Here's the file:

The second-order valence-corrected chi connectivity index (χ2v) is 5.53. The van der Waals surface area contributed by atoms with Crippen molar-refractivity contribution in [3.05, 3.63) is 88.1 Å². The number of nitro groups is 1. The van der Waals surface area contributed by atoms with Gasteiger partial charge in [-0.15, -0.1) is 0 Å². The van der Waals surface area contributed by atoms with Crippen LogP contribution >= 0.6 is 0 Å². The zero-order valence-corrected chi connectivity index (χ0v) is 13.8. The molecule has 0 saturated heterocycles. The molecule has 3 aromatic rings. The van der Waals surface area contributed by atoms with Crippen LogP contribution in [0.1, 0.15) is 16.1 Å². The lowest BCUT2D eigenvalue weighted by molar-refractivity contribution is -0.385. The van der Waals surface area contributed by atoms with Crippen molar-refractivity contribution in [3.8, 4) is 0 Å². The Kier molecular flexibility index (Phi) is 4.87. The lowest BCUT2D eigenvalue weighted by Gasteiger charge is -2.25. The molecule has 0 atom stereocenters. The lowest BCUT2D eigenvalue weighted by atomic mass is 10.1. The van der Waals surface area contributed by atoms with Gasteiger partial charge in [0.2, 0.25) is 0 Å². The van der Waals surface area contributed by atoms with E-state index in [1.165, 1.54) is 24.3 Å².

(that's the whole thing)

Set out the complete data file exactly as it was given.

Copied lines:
The second-order valence-corrected chi connectivity index (χ2v) is 5.53. The van der Waals surface area contributed by atoms with Crippen molar-refractivity contribution in [3.05, 3.63) is 88.1 Å². The number of nitro groups is 1. The van der Waals surface area contributed by atoms with Gasteiger partial charge in [-0.15, -0.1) is 0 Å². The van der Waals surface area contributed by atoms with Crippen LogP contribution >= 0.6 is 0 Å². The zero-order valence-corrected chi connectivity index (χ0v) is 13.8. The molecule has 0 saturated heterocycles. The molecule has 3 aromatic rings. The van der Waals surface area contributed by atoms with Crippen LogP contribution in [0.1, 0.15) is 16.1 Å². The lowest BCUT2D eigenvalue weighted by molar-refractivity contribution is -0.385. The van der Waals surface area contributed by atoms with Crippen molar-refractivity contribution in [3.8, 4) is 0 Å². The Kier molecular flexibility index (Phi) is 4.87. The lowest BCUT2D eigenvalue weighted by Gasteiger charge is -2.25. The molecule has 0 atom stereocenters. The lowest BCUT2D eigenvalue weighted by atomic mass is 10.1. The van der Waals surface area contributed by atoms with Gasteiger partial charge in [0.2, 0.25) is 0 Å². The van der Waals surface area contributed by atoms with E-state index in [1.165, 1.54) is 24.3 Å².